One idea being explored by Republicans is trying to expand the amount of money Trump is reshuffling from the Pentagon’s counter-drug fund, a move that does not require a national emergency. Republicans are also mulling legislation that would make it easier for Congress to end a national emergency, including requiring that Congress vote to continue it after a certain period of time.

"I'm working with my colleagues to fashion legislation next week that will address that, that will make sure we get the funding we need to build the wall we need but not in a way that violates constitutional responsibility," Sen. Pat ToomeyPatrick (Pat) Joseph ToomeyOvernight Defense: Pick for South Korean envoy splits with Trump on nuclear threat | McCain blasts move to suspend Korean military exercises | White House defends Trump salute of North Korean general WH backpedals on Trump's 'due process' remark on guns Top GOP candidate drops out of Ohio Senate race MORE (R-Pa.) told a Pennsylvania radio station last week.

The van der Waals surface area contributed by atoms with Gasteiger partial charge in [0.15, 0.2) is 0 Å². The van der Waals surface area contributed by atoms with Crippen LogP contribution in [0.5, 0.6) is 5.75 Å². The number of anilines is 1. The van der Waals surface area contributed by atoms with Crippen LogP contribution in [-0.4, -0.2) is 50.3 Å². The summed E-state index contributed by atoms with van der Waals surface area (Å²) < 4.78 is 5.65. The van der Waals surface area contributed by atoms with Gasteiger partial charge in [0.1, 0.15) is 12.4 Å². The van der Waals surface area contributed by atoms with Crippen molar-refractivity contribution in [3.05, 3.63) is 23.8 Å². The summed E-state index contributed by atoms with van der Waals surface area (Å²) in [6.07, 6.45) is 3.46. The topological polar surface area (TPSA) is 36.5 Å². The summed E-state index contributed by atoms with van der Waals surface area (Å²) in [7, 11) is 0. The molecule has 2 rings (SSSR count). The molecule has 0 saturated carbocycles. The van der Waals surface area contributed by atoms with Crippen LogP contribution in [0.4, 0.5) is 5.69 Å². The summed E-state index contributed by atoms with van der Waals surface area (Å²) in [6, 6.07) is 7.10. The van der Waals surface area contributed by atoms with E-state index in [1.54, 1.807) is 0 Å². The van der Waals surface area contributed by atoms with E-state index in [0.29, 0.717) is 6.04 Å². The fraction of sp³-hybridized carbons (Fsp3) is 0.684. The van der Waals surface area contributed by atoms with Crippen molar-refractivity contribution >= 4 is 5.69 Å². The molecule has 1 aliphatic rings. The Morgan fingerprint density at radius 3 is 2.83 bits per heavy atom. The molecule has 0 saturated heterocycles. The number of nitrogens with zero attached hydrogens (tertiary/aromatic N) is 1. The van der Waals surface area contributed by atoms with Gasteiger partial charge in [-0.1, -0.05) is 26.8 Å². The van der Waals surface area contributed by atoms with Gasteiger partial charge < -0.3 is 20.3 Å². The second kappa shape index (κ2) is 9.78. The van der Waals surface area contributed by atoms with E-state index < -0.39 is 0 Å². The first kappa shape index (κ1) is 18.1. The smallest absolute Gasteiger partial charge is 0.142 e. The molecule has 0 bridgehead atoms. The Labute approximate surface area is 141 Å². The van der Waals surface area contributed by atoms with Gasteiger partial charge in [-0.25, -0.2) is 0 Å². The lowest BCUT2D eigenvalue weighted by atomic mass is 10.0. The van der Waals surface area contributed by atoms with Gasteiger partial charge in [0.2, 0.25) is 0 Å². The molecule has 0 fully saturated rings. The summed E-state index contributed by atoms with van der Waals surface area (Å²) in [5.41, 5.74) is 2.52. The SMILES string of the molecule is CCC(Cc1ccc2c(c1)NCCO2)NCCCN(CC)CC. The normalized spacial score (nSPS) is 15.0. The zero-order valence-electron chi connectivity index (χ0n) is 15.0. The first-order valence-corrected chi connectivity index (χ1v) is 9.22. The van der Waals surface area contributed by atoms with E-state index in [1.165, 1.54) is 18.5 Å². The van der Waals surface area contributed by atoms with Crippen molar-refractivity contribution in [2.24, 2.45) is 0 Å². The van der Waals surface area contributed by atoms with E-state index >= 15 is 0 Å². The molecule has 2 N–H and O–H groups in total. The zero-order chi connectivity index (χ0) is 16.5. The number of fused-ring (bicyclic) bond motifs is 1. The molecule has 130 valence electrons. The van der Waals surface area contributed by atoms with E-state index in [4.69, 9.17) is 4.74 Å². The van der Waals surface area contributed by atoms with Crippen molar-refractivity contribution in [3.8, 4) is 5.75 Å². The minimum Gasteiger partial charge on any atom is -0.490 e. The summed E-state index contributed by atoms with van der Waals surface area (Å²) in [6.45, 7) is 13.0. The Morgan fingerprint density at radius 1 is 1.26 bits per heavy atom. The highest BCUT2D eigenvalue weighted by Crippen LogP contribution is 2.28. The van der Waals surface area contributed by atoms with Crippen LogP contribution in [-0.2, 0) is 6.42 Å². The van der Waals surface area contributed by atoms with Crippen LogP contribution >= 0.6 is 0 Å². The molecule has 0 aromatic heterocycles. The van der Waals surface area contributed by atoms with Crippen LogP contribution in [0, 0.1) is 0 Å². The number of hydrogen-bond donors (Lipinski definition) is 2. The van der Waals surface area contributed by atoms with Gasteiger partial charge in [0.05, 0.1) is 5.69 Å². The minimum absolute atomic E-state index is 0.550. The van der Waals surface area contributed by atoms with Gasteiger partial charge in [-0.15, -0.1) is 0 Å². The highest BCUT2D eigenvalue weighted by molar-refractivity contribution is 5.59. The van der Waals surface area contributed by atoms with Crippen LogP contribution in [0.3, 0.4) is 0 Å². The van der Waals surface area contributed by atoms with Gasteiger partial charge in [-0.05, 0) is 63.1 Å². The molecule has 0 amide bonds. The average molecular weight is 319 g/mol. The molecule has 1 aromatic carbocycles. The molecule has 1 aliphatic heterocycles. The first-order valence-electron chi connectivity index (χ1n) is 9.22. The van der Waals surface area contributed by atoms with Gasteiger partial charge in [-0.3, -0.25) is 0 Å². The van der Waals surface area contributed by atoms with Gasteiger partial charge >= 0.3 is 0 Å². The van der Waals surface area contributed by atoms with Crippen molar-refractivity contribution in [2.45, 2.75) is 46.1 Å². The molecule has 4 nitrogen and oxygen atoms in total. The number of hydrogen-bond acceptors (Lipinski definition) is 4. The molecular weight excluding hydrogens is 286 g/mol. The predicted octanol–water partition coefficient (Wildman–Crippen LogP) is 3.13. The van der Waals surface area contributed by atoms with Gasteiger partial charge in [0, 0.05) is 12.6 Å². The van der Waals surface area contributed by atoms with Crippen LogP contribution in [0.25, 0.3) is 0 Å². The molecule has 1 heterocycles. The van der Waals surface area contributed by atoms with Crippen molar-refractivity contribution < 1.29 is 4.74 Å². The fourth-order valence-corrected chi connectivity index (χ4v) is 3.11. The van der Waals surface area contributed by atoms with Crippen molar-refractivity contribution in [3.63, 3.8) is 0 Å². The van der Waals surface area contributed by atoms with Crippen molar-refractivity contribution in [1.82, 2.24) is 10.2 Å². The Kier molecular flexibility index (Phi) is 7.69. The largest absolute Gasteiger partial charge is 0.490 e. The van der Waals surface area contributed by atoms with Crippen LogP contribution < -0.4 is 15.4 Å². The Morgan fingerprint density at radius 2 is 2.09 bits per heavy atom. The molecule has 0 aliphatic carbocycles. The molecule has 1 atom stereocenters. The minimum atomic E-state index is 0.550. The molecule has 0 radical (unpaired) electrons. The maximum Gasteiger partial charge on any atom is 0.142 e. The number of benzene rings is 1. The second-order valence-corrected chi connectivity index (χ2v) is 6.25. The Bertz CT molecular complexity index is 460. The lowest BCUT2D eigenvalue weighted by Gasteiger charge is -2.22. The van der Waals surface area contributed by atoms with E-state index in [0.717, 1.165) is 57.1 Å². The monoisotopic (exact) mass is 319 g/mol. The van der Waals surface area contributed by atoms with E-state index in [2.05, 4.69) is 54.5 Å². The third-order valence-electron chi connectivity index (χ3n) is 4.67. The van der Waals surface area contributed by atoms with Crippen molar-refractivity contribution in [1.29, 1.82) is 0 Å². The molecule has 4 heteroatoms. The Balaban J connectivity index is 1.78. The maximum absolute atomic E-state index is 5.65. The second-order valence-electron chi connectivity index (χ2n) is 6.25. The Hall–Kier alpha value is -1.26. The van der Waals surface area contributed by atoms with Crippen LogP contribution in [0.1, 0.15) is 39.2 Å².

Though Republicans have been wary of breaking with Trump on border security, they are also concerned that he’s setting a legal precedent that could be used by a future Democratic president to force through policies on issues like climate change or gun control.

Trump’s budget

Trump will start rolling out his budget for the 2020 fiscal year on Monday, setting up another clash with Congress over the wall.

Trump is expected to request $8.6 billion for the U.S.-Mexico border wall, which will be used to build or replace roughly 700 miles of barriers.

Democrats immediately rejected the amount, warning that Trump would force another government shutdown if he demanded the border wall funding.